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Dan Conradt: This is the best jack-o-lantern EVER!

We'd been picking through a sea of orange when Steven made a discovery: "Dad! Look at this one! It's perfect!"

I was holding a pumpkin that had an uncanny resemblance to Ernest Borgnine. I put Ernest back on the pile so I could see what Steven had found.

The pumpkin he was cradling in both arms weighed half as much as he did. It was bigger than a basketball, completely symmetrical and an unblemished shade of bright orange.

He might have found the perfect pumpkin.

We paid our $3, and Steven and his pumpkin shared the back seat on the ride home.


I carried the pumpkin in from the garage, spread newspaper over the kitchen table and used a Magic Marker to trace a circle around the three inches of vine still sprouting from the top of the pumpkin. I dug through a kitchen drawer until I found a paring knife, then cut along the circle, angling the edges so the cap wouldn't fall back in and snuff out the candle when the time came.

The top lifted off, dangling strings of pumpkin guts.

"Eeeeww!" Steven said. "I'm not touching that!"

I changed about a million diapers when Steven was a baby. Pumpkin guts don't bother me.

I scooped goop out of the pumpkin and put it on a plate. We separated the seeds, spread them on a cookie sheet, sprinkled them with salt and slid them into the oven.

It's another of our Halloween traditions.

"What kind of face should we give him?" Steven asked as the kitchen filled with the aroma of baking pumpkin seeds.

"Maybe we could do something like this," I said, and I sketched a face on the back of an envelope. It had beady eyes and a crinkly mouth that turned down at the corners.


Steven studied the drawing.

"No, I think we should make him look happy." He took the envelope and made a diagram of two triangle-shaped eyes with tiny pupils in the corners and a triangular nose. The mouth was curled into a snaggletooth smile, with two teeth showing on top and one on the bottom.

"What about something like this?" he asked.

"I like it!"

I used the marker to draw the face on the side of the pumpkin, and Steven offered constructive criticism -- the eyes needed to be bigger and farther apart; the nose needed to be smaller and a little to the left; the corners of the mouth needed to curl up more.

He inspected my revisions and declared them "Perfect," and I poked the blade of the paring knife through the pumpkin shell to start carving an eye.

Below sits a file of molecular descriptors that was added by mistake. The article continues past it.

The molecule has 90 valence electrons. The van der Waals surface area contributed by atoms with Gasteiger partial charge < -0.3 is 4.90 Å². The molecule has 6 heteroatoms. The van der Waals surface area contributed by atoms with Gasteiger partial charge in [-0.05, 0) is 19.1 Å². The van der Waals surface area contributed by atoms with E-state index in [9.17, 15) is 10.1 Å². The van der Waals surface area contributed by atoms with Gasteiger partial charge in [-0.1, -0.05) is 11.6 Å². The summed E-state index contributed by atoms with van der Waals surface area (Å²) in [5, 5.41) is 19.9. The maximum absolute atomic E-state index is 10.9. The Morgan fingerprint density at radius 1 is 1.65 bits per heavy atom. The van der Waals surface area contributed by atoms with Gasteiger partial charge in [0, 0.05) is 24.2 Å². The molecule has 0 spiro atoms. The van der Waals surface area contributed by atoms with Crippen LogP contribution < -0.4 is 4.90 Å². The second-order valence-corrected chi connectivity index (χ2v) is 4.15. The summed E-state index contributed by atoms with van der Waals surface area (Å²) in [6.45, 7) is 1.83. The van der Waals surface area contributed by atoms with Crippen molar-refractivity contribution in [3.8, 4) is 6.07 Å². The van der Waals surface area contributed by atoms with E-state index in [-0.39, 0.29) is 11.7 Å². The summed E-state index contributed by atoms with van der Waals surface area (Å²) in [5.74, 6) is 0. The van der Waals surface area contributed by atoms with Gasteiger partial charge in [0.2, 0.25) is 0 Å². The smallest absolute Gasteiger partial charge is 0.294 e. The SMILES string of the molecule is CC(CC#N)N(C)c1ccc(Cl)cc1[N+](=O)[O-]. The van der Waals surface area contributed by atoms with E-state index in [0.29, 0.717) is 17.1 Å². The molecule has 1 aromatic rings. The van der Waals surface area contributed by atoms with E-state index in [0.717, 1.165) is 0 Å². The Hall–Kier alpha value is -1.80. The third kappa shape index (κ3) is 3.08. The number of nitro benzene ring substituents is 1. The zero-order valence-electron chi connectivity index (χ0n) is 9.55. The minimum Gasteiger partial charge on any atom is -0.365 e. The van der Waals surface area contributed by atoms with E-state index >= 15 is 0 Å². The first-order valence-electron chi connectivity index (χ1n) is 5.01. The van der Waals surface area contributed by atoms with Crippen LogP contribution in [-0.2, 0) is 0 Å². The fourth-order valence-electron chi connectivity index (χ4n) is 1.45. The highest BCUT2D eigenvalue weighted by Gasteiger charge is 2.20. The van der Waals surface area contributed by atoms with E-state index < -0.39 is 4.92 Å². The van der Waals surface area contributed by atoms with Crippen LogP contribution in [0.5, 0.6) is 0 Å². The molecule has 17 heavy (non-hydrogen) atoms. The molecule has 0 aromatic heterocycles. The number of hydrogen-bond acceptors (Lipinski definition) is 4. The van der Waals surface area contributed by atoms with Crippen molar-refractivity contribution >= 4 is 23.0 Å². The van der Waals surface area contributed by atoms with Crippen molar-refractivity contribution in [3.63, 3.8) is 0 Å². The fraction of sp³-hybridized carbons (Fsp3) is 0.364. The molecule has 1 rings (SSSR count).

I sliced around the outline, then pushed from the inside. An eye-shaped wedge of pumpkin popped out onto the table.

We had the start of a jack-o-lantern.


"Can I do the next one?" Steven asked.

I let him hold the knife, but kept my hand over his as we pushed the tip through the shell. With the cut started, I let him trace the shape of the eye.

The nose came next, then the toothy smile.

We stood back to admire our work.

"He looks great!" Steven asked.

"I know how we can make him look even better," I said.

I pulled a candle out of a catch-all drawer, lit it and managed to set it in the bottom of the pumpkin without burning my hand.

The candle gave off a faint pine scent, which was not unpleasant with the smell of fresh pumpkin.


"Let's turn off the lights!" Steven suggested.

In the darkness the candle threw a smiling six foot shadow on the wall.

"This is the best jack-o-lantern EVER!" Steven said.

He was right.

"We have to give him a name," I said.

Steven got thoughtful.

"What about 'Jack'?"

Not the most creative name I've ever heard for a jack-o-lantern, but he looked like a Jack.


We sat in the dark and munched pumpkin seeds that were still warm from the oven. The furnace kicked in, and a current of air caused the candle to flicker and gave motion to the six foot shadow.

And I would have sworn that the smiling face winked at us.

Maybe it did.

After all, it's Halloween.

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